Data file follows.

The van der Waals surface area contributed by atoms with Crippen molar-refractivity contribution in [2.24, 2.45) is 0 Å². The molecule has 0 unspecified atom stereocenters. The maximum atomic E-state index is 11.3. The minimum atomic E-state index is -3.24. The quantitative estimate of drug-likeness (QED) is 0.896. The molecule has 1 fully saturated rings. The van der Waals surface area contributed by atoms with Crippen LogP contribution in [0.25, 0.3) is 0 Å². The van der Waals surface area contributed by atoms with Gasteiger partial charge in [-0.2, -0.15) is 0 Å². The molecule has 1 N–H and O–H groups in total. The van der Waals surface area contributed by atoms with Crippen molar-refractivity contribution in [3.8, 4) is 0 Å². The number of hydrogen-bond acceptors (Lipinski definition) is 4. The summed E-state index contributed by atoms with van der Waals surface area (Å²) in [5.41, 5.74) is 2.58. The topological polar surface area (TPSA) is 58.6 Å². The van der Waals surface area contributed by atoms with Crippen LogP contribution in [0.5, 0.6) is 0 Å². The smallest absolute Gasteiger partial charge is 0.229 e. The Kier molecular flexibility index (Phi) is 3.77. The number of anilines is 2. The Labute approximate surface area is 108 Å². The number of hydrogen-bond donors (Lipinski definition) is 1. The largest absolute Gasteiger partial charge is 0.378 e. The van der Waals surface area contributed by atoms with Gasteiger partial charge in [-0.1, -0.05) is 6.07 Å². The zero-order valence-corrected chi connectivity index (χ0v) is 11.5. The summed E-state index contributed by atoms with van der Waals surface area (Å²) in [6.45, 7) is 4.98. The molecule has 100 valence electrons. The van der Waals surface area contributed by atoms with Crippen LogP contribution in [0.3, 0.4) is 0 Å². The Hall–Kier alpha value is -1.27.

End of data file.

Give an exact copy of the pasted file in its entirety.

The van der Waals surface area contributed by atoms with Crippen molar-refractivity contribution in [2.24, 2.45) is 0 Å². The molecule has 0 unspecified atom stereocenters. The maximum atomic E-state index is 11.3. The minimum atomic E-state index is -3.24. The quantitative estimate of drug-likeness (QED) is 0.896. The molecule has 1 fully saturated rings. The van der Waals surface area contributed by atoms with Crippen LogP contribution in [0.25, 0.3) is 0 Å². The van der Waals surface area contributed by atoms with Gasteiger partial charge in [-0.2, -0.15) is 0 Å². The molecule has 1 N–H and O–H groups in total. The van der Waals surface area contributed by atoms with Crippen molar-refractivity contribution in [3.8, 4) is 0 Å². The number of hydrogen-bond acceptors (Lipinski definition) is 4. The summed E-state index contributed by atoms with van der Waals surface area (Å²) in [5.41, 5.74) is 2.58. The topological polar surface area (TPSA) is 58.6 Å². The van der Waals surface area contributed by atoms with Crippen LogP contribution in [0.5, 0.6) is 0 Å². The smallest absolute Gasteiger partial charge is 0.229 e. The Kier molecular flexibility index (Phi) is 3.77. The number of anilines is 2. The Labute approximate surface area is 108 Å². The number of hydrogen-bond donors (Lipinski definition) is 1. The largest absolute Gasteiger partial charge is 0.378 e. The van der Waals surface area contributed by atoms with Gasteiger partial charge in [-0.1, -0.05) is 6.07 Å². The zero-order valence-corrected chi connectivity index (χ0v) is 11.5. The summed E-state index contributed by atoms with van der Waals surface area (Å²) in [6.45, 7) is 4.98. The molecule has 100 valence electrons. The van der Waals surface area contributed by atoms with Crippen LogP contribution in [0.3, 0.4) is 0 Å². The Hall–Kier alpha value is -1.27.